PERMANENT ROSE by Hilary McKay
Another writer on whom you can always rely. All the novels featuring the Casson family are highly recommended. You can collect the whole set. I like this one best for no better reason than that I adore the title.

THE ONCE AND FUTURE KING
I assume that this is still in print. My favourite Arthurian book of all and THE SWORD IN THE STONE, about Arthur's boyhood, is the sort of novel which changes your landscape forever.

Finally, I've just received in the post (and haven't yet read but want to draw to your attention) a novel by Patricia Elliott called THE PALE ASSASSIN. What an irresistible title! It's part one in a series called PIMPERNELLES and the books are set at the time of the French Revolution. Elliott is a very good writer indeed (remember MURKMERE?) and this, with its deliberate nod to Baroness Orczy's Scarlet Pimpernel, is sure to be terrific. Watch this space as I'll comment on it further once I've taken it on holiday myself.

A slight delay...by Adele Geras

I had a whole summer holiday reading list ready to post and scheduled and it now seems to have disappeared off the face of the blog! And off the back of the blog as well. I will try and find it and post it later on...if I can't, I'll try and reconstruct it. A lesson there, folks! Copy and save stuff to Word in case of accidents. Mea culpa and see you all later, I hope!

Friday, 17 July 2009

A Demolition of Square Brackets - Joan Lennon

I'm not a sequential, chronological type of writer. By which I mean, starting at the beginning of a story and writing through until I get to the end is as alien to me as sun-bathing. (Though I am not suggesting that writing in a beginning-to-end fashion is carcinogenic or gives you leather for skin.) I am not alone in having a writing style that can be (and has been) described as "water-boatman-like". A scene here - a scene there - concentrated whirling on one spot before ricocheting off to another to whirl again. Eventually I have enough scenes to start to sew them together. As I do that, if I can't think how to make something work, or a seam seem seamless, I put square brackets around it and go play somewhere else. Eventually the holes begin to be closed - a point comes where I must hunt down what cowers between the brackets - and, one by one, I pummel them into prose. Have at thee, square brackets! Are metaphors being mixed? Who cares!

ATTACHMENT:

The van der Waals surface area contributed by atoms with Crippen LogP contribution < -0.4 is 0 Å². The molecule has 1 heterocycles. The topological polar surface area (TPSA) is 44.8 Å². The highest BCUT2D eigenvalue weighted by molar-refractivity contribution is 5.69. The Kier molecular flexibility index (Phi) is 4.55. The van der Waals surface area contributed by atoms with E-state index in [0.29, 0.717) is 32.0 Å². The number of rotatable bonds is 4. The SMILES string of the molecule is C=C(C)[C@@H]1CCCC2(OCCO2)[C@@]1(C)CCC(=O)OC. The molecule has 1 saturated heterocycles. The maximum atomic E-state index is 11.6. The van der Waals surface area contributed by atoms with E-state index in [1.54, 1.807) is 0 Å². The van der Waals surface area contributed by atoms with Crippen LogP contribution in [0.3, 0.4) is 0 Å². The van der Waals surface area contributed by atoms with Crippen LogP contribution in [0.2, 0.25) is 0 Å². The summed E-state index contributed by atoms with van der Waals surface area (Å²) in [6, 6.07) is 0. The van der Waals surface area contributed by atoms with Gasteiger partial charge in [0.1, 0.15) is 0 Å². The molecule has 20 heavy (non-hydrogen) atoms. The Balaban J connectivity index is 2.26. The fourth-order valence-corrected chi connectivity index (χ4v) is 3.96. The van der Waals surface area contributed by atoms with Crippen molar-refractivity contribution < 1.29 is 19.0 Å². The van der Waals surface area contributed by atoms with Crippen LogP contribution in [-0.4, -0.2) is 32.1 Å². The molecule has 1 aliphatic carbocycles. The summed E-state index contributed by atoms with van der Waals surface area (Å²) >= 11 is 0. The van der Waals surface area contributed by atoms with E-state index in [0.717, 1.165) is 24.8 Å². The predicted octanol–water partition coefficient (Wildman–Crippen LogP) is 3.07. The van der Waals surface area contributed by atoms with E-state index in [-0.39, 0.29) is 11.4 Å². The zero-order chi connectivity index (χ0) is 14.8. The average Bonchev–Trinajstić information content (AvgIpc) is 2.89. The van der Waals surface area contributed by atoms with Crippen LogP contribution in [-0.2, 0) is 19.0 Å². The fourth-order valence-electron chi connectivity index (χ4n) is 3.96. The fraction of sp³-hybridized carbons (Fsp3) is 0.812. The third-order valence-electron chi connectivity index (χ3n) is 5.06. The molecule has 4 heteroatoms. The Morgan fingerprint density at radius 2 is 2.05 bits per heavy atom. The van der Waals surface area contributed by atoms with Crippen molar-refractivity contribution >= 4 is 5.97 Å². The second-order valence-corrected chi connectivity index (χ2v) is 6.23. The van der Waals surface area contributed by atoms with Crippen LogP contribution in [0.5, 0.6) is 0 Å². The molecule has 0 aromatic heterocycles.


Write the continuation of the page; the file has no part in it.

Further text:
It's a heady feeling, finishing a book!

Cheers, Joan.


Don't forget - today is the last day to enter the Great Birthday Giveaway. Follow the link for details.

Thursday, 16 July 2009

Telling the war stories myself - Leslie Wilson


I’m a British national, born in Nottingham, but my mother was born German. My father was British, and they met after the war and got engaged. Later, my mother came over and married him, and we were born.

This is a picture of me with my brother, I’m a little half-German kid in my first ever dirndl. I was so proud of it – it was one of those dresses you remember all your life because they were just perfect. I wish I’d kept it for my kids.


In my childhood I was surrounded by images of evil Germans. German spies were the villains in many of the adventure stories and comics my brother and I read, and they were always cold-eyed men – occasionally fat, cruel women – who said: ‘Schweinhund’ a lot, and enjoyed torturing people. If kids were portrayed, they were fat, ugly and greedy. It felt like a series of slaps in the face. Later, when I found out about the Holocaust, another image added itself: they had all adored Hitler and hated Jews.


Only the images didn’t fit with the Germans I lived with. My mother was slender and beautiful, and my grandmother was beautiful too, though worn by years of mental illness. She’d become ill when my grandfather was persecuted in 1933 for being a leftist – he’d never liked the Nazis. There’s more detail about this on my website, so I don’t want to go into that now, but the story was true. I’ve read his file in the German Federal Archive. He was a policeman, and he only just managed to keep his life and his job.


During that period my grandmother was constantly harassed by the Nazi women who’d say: ‘You’re scum, you’ll end up in concentration camp.’ When my grandfather was finally allowed to stay in the police force, she attempted suicide and had repeated ‘nervous breakdowns’ subsequently. Every time she was hospitalised my mother was afraid she’d be murdered, as many mentally ill people were during that time, especially because when she did become ill she’d say that Hitler was the Antichrist. Maybe the only thing that kept her alive was that we was the wife of an up-and-coming police officer – a good incentive for my grandfather to toe the line. And my mother had a best friend, in her teenage years, who was a quarter Jewish – who was killed, tragically, by the RAF in a bombing raid.